Paying full heed to the fact that the 2007 budget will play an important role in swinging support amidst the ongoing spat with his predecessor Mahathir Mohamad, Malaysian Prime Minister Abdullah Badawi last week unveiled a generous political budget dubbed by many as an “election budget”.
With goodies for almost all sectors of society, many see the normally prudent Abdullah’s announcement of a mega-project budget with a record development expenditure of RM46.4 billion as an attempt to win support from the ground in the face of political pressures and serious onslaught from Mahathir – criticisms among which include Abdullah’s handling of the economy.
Now with a budget to match the mega-projects of the ambitious Ninth Malaysia Plan – a plan that has earned Abdullah stronger grassroots support – the government is well-placed to rev up the economy. More importantly, stepping up the roll-out of projects entails undoubted political pluses for Abdullah – it could be the magic bullet to undercut support for Mahathir.
The mega-projects are expected to put an end to the complaints within Umno’s influential bloc of contractors and middlemen since talk in political circles has been that government contracts have all but dried up since Abdullah took over. Earlier, Mahathir had capitalised on this well of discontent by accusing Abdullah of giving government contracts only to his cronies. With the announcement of a mega-budget to meet the planned mega-projects however, it could well be that Umno's key warlords and members will be kept busy poring over tender documents, tax cuts and other goodies than tuning in to Mahathir's seemingly endless tirades against the government.
With Abdullah’s latest score, it appears that the verdict might really be out on the Abdullah-Mahathir battle – the predecessor may have truly been relegated to yesterday’s news. How this came to pass could possibly be explained as a case of Mahathir moving too late to attack his successor, then finally misjudging the strength of support for Abdullah vis-à-vis that for himself.
Abdullah’s cautiously slow and conflict-adverse strategy during his first two years in office, while having attracted widespread criticism, now appears to have paid off in the long-run. Having resisted rocking the boat earlier, Abdullah had given Mahathir no cause for concern – possibly explaining why the latter had, up till then, never expressed criticism of his chosen successor. When Abdullah’s long-awaited cabinet reshuffle finally took place in February this year, observers bemoaned the lack of changes. However, keeping the status quo has enabled Abdullah to secure the confidence and loyalty of the old guard. So by the time things started unraveling for Mahathir - the release of Anwar Ibrahim, and the removal of Mahathir’s chosen head for car-maker Proton – and the senior statesman unleashed his fury, it was simply too late. When push comes to shove, the incumbent now commands stronger loyalty than the waning feelings of gratitude many still hold for Mahathir.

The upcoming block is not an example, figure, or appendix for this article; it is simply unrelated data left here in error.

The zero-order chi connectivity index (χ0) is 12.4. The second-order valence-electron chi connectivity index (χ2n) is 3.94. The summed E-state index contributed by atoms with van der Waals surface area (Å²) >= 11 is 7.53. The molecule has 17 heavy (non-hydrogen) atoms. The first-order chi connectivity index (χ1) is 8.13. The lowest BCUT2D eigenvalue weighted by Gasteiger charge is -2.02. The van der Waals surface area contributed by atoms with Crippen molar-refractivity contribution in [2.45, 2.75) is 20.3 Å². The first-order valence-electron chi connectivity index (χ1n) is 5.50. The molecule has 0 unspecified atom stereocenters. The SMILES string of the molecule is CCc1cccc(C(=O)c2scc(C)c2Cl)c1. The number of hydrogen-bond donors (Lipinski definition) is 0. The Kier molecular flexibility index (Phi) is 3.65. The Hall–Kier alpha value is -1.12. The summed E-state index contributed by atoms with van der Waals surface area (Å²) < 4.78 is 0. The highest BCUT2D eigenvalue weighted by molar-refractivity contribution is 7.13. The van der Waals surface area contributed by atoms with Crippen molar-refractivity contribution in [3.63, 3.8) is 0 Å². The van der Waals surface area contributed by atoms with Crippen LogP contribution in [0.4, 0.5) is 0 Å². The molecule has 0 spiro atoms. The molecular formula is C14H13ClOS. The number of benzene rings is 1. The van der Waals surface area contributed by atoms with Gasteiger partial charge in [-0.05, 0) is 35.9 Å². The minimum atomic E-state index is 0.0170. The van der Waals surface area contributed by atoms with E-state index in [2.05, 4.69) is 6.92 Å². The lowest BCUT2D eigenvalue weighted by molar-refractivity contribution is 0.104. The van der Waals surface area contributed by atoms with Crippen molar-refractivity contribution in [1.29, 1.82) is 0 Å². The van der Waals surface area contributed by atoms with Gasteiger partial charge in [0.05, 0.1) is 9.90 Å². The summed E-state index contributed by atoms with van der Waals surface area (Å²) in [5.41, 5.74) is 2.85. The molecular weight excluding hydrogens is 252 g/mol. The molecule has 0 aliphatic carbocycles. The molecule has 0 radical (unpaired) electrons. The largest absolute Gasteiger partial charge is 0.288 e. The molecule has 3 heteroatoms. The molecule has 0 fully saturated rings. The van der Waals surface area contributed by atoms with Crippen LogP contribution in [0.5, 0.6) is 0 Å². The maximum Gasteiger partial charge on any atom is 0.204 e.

The final battleground looks to be the upcoming Umno general assembly in November. If Mahathir manages to get chosen as a delegate and speak at the assembly (SEAPSNet News – 25 August 2006), there may be hope for Mahathir yet. But if his bid fails, Mahathir’s moment would have passed. This fragile state of affairs reveals Mahathir’s limited options and the ineffectiveness of his campaign against his successor.
While Mahathir’s threats to reveal corruption in the government, though welcomed by the public, are not taken seriously, accusations of corruption will nonetheless continue to “haunt” Abdullah. Indeed, Abdullah – who was elected on a campaign promise of corruption clean-up and integrity – has been forced to respond to accusations that his son, businessman Kamaluddin, had requested and received business favours from the government.
Another danger zone for Abdullah is the worsening public spat between Malaccan Member of Parliament Mohd Said Yusof and the Customs Department. The three-month-old saga of corruption accusations that raises prickly questions about the government’s efforts to fight corruption, is a case that continues to receive prominent coverage in the Malaysian press. In a surprising turn of events, Abdullah confirmed that former-chief of the Backbenchers Club, Shahrir Samad was reprimanded and then forced to resign from his parliamentary post for supporting an opposition motion to probe Said for allegedly pressuring the Customs Department to “close one eye” over the seizure of a consignment of suspect Indonesian timber connected to his company. The public has not been amused and the case has inevitably turned the spotlight on the government’s commitment to fight corruption.
Mega-project budget not a surprise (The Straits Times, 2 September 2006)
Was Mahathir lulled into waiting too long? (The Straits Times, 31 August 2006)
Abdullah asks Scomi for report on its activities (New Straits Times, 3 September 2006)
Malaysian MP vs Customs Dept (The Straits Times, 1 September 2006)